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Jpn J Clin Oncol. 2019 Oct 28. pii: hyz121. doi: 10.1093/jjco/hyz121. [Epub ahead of print]

Nutritional support dependence after curative chemoradiotherapy in head and neck cancer: supplementary analysis of a phase II trial (JCOG0706S1).

Author information

1
Department of Medical Oncology and Hematology, Kobe University Hospital, Kobe, Japan.
2
Kobe University Hospital Cancer Center, Kobe, Japan.
3
Japan Clinical Oncology Group Data Center/Operations Office, National Cancer Center Hospital, Tokyo, Japan.
4
Department of Radiation Oncology, National Cancer Center Hospital East, Kashiwa, Japan.
5
Department of Otolaryngology, National Hospital Organization Tokyo Medical Center, Tokyo, Japan.
6
Department of Head and Neck Surgery, Aichi Cancer Center Hospital, Nagoya, Japan.
7
Department of Head and Neck Surgery, Hyogo Cancer Center, Akashi, Japan.
8
Department of Head and Neck Surgery, Shikoku Cancer Center, Matsuyama, Japan.
9
Division of Head and Neck Surgery, Miyagi Cancer Center, Natori, Japan.
10
Division of Clinical Oncology, Shizuoka Cancer Center, Shizuoka, Japan.
11
Department of Head and Neck Surgery, National Cancer Center Hospital East, Kashiwa.
12
Department of Head and Neck Medical Oncology, National Cancer Center Hospital East, Kashiwa, Japan.

Abstract

OBJECTIVES:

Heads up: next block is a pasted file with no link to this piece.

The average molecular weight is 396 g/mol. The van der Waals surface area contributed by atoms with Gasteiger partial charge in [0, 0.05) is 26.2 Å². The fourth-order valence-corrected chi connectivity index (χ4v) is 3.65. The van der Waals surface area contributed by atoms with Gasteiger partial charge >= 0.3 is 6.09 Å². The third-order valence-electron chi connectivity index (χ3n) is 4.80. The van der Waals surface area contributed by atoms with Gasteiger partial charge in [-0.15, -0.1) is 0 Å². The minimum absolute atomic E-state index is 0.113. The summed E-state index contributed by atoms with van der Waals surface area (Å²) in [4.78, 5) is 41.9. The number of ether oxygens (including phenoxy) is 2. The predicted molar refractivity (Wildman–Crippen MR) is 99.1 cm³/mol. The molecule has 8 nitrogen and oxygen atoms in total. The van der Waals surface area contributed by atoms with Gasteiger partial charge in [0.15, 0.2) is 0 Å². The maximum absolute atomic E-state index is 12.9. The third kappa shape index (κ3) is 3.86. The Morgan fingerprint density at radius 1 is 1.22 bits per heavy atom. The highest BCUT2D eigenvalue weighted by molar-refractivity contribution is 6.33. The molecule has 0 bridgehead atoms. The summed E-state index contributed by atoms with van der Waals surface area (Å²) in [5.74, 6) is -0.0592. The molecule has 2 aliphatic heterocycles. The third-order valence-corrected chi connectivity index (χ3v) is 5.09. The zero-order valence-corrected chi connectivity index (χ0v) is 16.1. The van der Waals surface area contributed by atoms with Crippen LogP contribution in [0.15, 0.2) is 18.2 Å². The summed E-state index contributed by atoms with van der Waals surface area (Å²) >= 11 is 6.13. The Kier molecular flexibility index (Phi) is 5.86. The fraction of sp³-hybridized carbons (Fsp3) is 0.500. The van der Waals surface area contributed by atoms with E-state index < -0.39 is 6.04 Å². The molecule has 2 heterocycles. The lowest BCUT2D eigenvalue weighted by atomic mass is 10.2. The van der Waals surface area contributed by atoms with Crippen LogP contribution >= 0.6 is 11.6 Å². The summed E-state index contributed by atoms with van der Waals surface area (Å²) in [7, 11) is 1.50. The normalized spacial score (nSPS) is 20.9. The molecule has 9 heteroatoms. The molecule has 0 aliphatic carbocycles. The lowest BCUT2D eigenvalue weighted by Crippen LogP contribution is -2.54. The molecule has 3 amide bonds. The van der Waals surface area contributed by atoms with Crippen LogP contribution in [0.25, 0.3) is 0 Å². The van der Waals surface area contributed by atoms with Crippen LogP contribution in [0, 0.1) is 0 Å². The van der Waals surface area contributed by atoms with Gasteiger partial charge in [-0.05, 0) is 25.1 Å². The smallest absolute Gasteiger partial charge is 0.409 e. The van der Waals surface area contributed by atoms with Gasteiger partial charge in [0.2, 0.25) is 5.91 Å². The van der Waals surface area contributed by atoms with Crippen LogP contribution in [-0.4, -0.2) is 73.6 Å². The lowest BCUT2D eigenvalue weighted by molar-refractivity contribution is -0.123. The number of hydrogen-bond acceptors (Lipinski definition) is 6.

To explore the risk factors of laryngo-esophageal dysfunction-free survival and nutritional support dependence over 12 months in patients with unresectable locally advanced head and neck carcinomas who received chemoradiotherapy in a phase II trial of JCOG0706 (UMIN000001272).

METHODS:

Forty-five patients received radiation therapy for a total of 70 Gy/35fr concurrently with S-1 and cisplatin. Risk factors of laryngo-esophageal dysfunction-free survival and nutritional support dependence over 12 months were analyzed using Cox regression models and logistic regression models, respectively, with consideration to patient laboratory data just before chemoradiotherapy. Radiation fields were reviewed to analyze the relationship between the extent of the irradiated field and functional outcome.

RESULTS:

With a median follow-up period of 3.5 years, 3-year laryngo-esophageal dysfunction-free survival was 48.9%. For laryngo-esophageal dysfunction-free survival, hazards ratio of 2.35 in patients with nutritional support at registration (vs. without nutritional support; 95% confidence interval 0.96-5.76). For nutritional support dependence over 12 months, odds ratio was 6.77 in patients with hemoglobin less than the median of 13.4 g/dl (vs. higher than or equal to the median; 95% confidence interval 1.24-36.85) and was 6.00 in patients with albumin less than the median of 3.9 g/dl (vs. higher than or equal to the median; 95% confidence interval 1.11-32.54). Primary sites in disease-free patients with nutritional support dependence over 12 months were the oropharynx (N = 2) or hypopharynx (N = 1), and all pharyngeal constrictor muscles were included in irradiated fields with a curative dose.

CONCLUSIONS:

This supplementary analysis showed that pretreatment severe dysphagia requiring nutritional support, anemia and hypoalbuminemia might have a negative prognostic impact on long-term functional outcomes after curative chemoradiotherapy in head and neck cancer.

KEYWORDS:

chemoradiotherapy; head and neck carcinoma; laryngo-esophageal dysfunction-free survival; nutritional support dependence; risk factor

PMID:
31665358
DOI:
10.1093/jjco/hyz121

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